Of course we are all in awe about the effectiveness of the US when it comes to tracking down those WMD in Iraq, putting an end to Saddam's influence on Islamistic terrorism, and establishing democracy in Iraq.
    A) Everyone thought they had WMD and nobody's proved that they didn't.

    B) Saddam's influence on Palestinian suicide bombers has indeed ended.

    C) Democracy in Iraq is taking hold but it doesn't happen over night. Do you know eleven years elapsed between the Declaration of Independence of the Thirteen Colonies and the first ratification of the Constitution--four years after the end of the war. And it took three years subsequent to that for all of the colonies to ratify it. During and shortly afte which we had the Shay's Rebellion, the Whiskey Rebellion, some would include the Fries' Rebellion and so on. Why do we expect immediate gratification in Iraq?
  4. #64  
    Quote Originally Posted by clulup
    Quote Originally Posted by 1911sforever
    And on another note, how many here think these changes would have happened if we hadn 't sent the EVIL John Bolton to the UN?
    Yeah, what an achievement for John Bolton. Joining him in his "no" vote were Israel, Marshall Islands and Palau. Belarus, Iran and Venezuela abstained.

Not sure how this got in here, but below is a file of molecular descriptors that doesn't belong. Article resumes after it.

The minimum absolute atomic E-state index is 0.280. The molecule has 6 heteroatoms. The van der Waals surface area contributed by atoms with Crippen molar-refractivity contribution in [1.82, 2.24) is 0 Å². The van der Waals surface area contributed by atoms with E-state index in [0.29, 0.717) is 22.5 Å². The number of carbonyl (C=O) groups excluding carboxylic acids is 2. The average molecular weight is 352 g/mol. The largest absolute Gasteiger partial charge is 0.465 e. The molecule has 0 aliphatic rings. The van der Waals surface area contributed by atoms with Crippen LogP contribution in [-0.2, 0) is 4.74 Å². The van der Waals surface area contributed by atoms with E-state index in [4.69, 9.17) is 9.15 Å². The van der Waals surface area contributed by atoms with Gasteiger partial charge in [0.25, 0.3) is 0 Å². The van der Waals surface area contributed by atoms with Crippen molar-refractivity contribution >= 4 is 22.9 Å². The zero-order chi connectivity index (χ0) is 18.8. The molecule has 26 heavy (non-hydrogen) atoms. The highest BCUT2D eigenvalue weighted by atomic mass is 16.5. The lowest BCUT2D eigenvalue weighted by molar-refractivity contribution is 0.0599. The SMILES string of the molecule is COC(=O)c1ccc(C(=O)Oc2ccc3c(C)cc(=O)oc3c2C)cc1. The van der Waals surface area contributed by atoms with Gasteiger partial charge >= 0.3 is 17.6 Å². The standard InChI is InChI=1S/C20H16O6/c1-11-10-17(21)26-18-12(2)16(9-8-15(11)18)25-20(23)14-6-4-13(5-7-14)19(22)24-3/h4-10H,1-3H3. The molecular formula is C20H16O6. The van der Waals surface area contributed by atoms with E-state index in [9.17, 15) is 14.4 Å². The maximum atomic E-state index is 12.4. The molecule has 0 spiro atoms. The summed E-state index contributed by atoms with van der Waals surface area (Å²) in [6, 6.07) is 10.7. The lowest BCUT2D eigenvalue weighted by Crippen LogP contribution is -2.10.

Great company you've got.
    You missed his point completely. Or perhaps you were dodging it.

    He implied that Bolton was at least partially responsible for the UN's finally taking action to replace the Human Rights Commission, though it ultimately fell short of his goals. I personally don't know. Do you have a response to his point? Do you know whether John Bolton deserves some credit for these changes taking place?
  5. #65  
    Quote Originally Posted by HobbesIsReal
    I was just going to post very close to the same thing.....great minds think alike!
    I just came across this thread today, and when I saw the comment about the US not waiting for the "second" (!!!) UN resolution, I wanted to respond, but I saw you answered it quite well.
  6. #66  
    Quote Originally Posted by hoovs
    The righteous often stand alone.
    So Belarus, Iran, Venezuela, Israel, Marshall Islands, Palau and the US are the righteous ones?
    “Reality is that which, when you stop believing in it, doesn't go away.” (Philip K. ****)
  7. #67  
    Quote Originally Posted by samkim